Commando. Truly, one of the great films of the ‘80s, quite the celluloid embodiment of the all-action-no-plot mentality. From start to finish it is held together by the very wispiest of fragile plots, whilst also punctuated by numerous illustrations of the linguistic difficulties that Arnold Schwarzenegger never quite mastered (“All that matters to me now is Chenny”). As the number of blood-spattered bodies littering the screen gradually increase, it approaches its quite marvellous denouement, in which Arnie, armed to the teeth with guns, grenades, sticks, stone and catapults, strides through an entire army, killing the lot of them. For their part they line up one by one and fire everything they have at him, for about ten minutes flat, but simply cannot hit him, and all get wiped out.That climactic scene, in which one soldier after another lines up, shoots and misses, was faithfully recreated yesterday at the Lane, by our heroes in lilywhite. A 90-minute homage to one of Schwarzenegger’s finest moments, Defoe and chums pinged shots left, right, off the post, off the line, off the ‘keeper – anywhere but the target, leaving West Ham to rescue Chenny and scarper off back to the Olympic stadium.
If anyone ever wanted to see the complete opposite of the 9-1 Wigan victory this was possibly it. Where once Defoe scored chance after chance after chance, this time he missed them all; where once a late free-kick hit woodwork and ‘keeper and then bounced in, this time it bounced out via the same combination. Nil-nil, after over 20 shots on goal. Crivens.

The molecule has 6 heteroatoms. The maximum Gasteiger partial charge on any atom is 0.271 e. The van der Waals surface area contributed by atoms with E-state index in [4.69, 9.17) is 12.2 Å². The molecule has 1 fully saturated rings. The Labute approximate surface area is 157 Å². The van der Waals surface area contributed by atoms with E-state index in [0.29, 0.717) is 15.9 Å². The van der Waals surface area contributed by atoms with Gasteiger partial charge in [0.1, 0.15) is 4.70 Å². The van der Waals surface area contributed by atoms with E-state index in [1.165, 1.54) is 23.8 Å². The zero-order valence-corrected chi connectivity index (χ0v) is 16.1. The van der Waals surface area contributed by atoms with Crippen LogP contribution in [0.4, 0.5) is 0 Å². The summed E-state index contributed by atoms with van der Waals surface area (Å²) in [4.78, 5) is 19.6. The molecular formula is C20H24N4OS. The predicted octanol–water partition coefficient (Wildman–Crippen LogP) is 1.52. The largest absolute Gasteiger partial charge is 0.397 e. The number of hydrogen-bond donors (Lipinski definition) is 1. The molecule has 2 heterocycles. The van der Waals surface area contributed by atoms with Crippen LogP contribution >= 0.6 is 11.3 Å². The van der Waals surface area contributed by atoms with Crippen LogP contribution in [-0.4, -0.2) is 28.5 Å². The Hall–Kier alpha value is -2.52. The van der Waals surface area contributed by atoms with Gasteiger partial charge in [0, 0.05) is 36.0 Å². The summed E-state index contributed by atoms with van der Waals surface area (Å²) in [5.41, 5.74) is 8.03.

In terms of ‘Arry’s role in proceedings, I’m not sure there was much more he might have done. Swapping VDV for Pav made sense (and might have been done earlier) for ‘twas not an afternoon for a five-man midfield, while the lonely Defoe was repeatedly swarmed upon by what seemed to be dozens of claret shirts lined up across their area. There may have been a case for withdrawing BAE, and switching Bale to left-back, in order to give him a running start on Bridge, a move that would also have introduced Kranjcar. In the final analysis however, the problem was burying the chances, not creating them.
Which leads I suppose to young Defoe. The haters will probably be stomping around incandescently, but I’m inclined just to leave him be, and wait for him to start scoring again. He has done it enough times in the past to suggest he’s not the complete malcoordinated buffoon of yesterday’s two-yard misses.
Lovely Sunny Day
On the bright side, what a lovely spring afternoon. Modders and Sandro looked sprightly in midfield; Daws suddenly popped up with a pretty impressive VDV impression; and there were none of those mental meltdowns from Gomes. Admittedly he only had one or two saves to make, but nevertheless, the longer he can go without charging off his line and launching himself at the feet of a striker, the happier we all become. Apparently it takes 21 days for a practice to become habit, so let this be a start. Mercifully, with Man Citeh and Chelski hurling their money-bags at each other for 90 minutes this afternoon, someone will have dropped points by supper-time, but as everyone ambles into the final straight it is becoming increasingly evident that on our submission form for qualification into next year’s Champions League, we have applied to do it the hard way. Again.